Brian Leiter links to a fascinating interview with Larissa MacFarquhar, who has among other things profiled philosopher Derek Parfit. I’ve become acquainted with Parfit’s ideas on personal identity through the classes I’ve taken on metaphysics as well as Chalmers’ paper on the singularity, but I confess I’ve never read any of Parfit’s books before. From the interview:
If you’re a philosopher you’re going to be able to get much more out of his books than I can, but what I can add, I hope, is a layer of depth that is gained by looking at the books in the context of his life. To me, for instance, it seems significant that he comes from missionary parents, because he believes there are objectively correct moral principles that exist independently of human thought, in the way that a religious person believes that God exists. (When I was in college, moral realism was quite an uncommon position in philosophy, so I was surprised to find Parfit arguing this; I have been told that these days moral realism is much more common.) Now, Parfit is an atheist, but I thought it was interesting that he came from not just an ordinarily religious family but a deeply religious family that belonged to the Oxford Group, a Christian society that imposed extremely high moral and devotional standards on its members. Parfit himself was quite religious as a child. All of these facts seemed to me to add something to a reading of his books.
As for his various eccentricities, I don’t think they add anything to an understanding of his philosophy, but I find him very moving as a person. When I was interviewing him for the first time, for instance, we were in the middle of a conversation and suddenly he burst into tears. It was completely unexpected, because we were not talking about anything emotional or personal, as I would define those things. I was quite startled, and as he cried I sat there rewinding our conversation in my head, trying to figure out what had upset him. Later, I asked him about it. It turned out that what had made him cry was the idea of suffering. We had been talking about suffering in the abstract. I found that very striking. Now, I don’t think any professional philosopher is going to make this mistake, but nonprofessionals might think that utilitarianism, for instance (Parfit is a utilitarian), or certain other philosophical ways of think about morality, are quite unemotional, quite calculating, quite cold; and so because as I am writing mostly for nonphilosophers, it seemed like a good corrective to know that for someone like Parfit these issues are extremely emotional, even in the abstract.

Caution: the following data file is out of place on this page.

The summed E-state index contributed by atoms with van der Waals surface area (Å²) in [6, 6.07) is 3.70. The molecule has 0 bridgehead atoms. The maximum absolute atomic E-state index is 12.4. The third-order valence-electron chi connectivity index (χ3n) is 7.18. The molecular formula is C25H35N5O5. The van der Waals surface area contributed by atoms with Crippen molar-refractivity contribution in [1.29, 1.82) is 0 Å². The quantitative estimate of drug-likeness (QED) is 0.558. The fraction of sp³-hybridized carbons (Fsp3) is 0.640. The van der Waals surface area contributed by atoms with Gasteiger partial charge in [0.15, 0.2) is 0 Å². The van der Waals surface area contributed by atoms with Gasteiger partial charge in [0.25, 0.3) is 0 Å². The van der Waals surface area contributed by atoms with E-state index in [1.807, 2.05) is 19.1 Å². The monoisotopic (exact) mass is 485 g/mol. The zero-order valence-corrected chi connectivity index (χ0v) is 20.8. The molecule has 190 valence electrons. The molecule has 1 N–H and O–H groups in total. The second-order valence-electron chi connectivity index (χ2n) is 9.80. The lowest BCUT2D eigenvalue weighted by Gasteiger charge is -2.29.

The weird thing was that the same thing happened again with a philosophy graduate student whom I was interviewing some months later. Now you’re going to start thinking it’s me, but I was interviewing a philosophy graduate student who, like Parfit, had a very unemotional demeanor; we started talking about suffering in the abstract, and he burst into tears. I don’t quite know what to make of all this but I do think that insofar as one is interested in the relationship of ideas to people who think about them, and not just in the ideas themselves, those small events are moving and important.
Reading this passage led me to look up MacFarquhar’s profile of Parfit. The summary on the New Yorker’s website contains these tidbits:
Most of us care about our future because it is ours—but this most fundamental human instinct is based on a mistake, Derek Parfit believes. Personal identity is not what matters. Parfit is thought by many to be the most original moral philosopher in the English-speaking world. He has written two books, both of which have been called the most important works to be written in the field in more than a century—since in 1874, when Henry Sidgwick’s “The Method of Ethics,” was published. Parfit’s first book, “Reasons and Persons,” was published in 1984, when he was forty-one, and caused a sensation. The book was dense with science-fiction thought experiments, all urging a shift toward a more impersonal, non-physical, and selfless view of human life. Parfit’s view resembles in some ways the Buddhist view of the self. After Parfit finished “Reasons and Persons,” he became increasingly disturbed by how many people believed that there was no such thing as objective moral truth.
The full version is here, and contains a lot more interesting material, including the fact that Reasons and Persons was at one point being memorized and chanted by novice monks at a monastery in Tibet.
From what I know of Parfit’s views expressed in Reasons and Persons, I guess you could count me as sympathetic to them, though mostly I just tend to see debates about personal identity as confusing and unresolvable. But reading the profile makes me want to read Reasons and Persons, as well as Parfit’s more recent book On What Matters.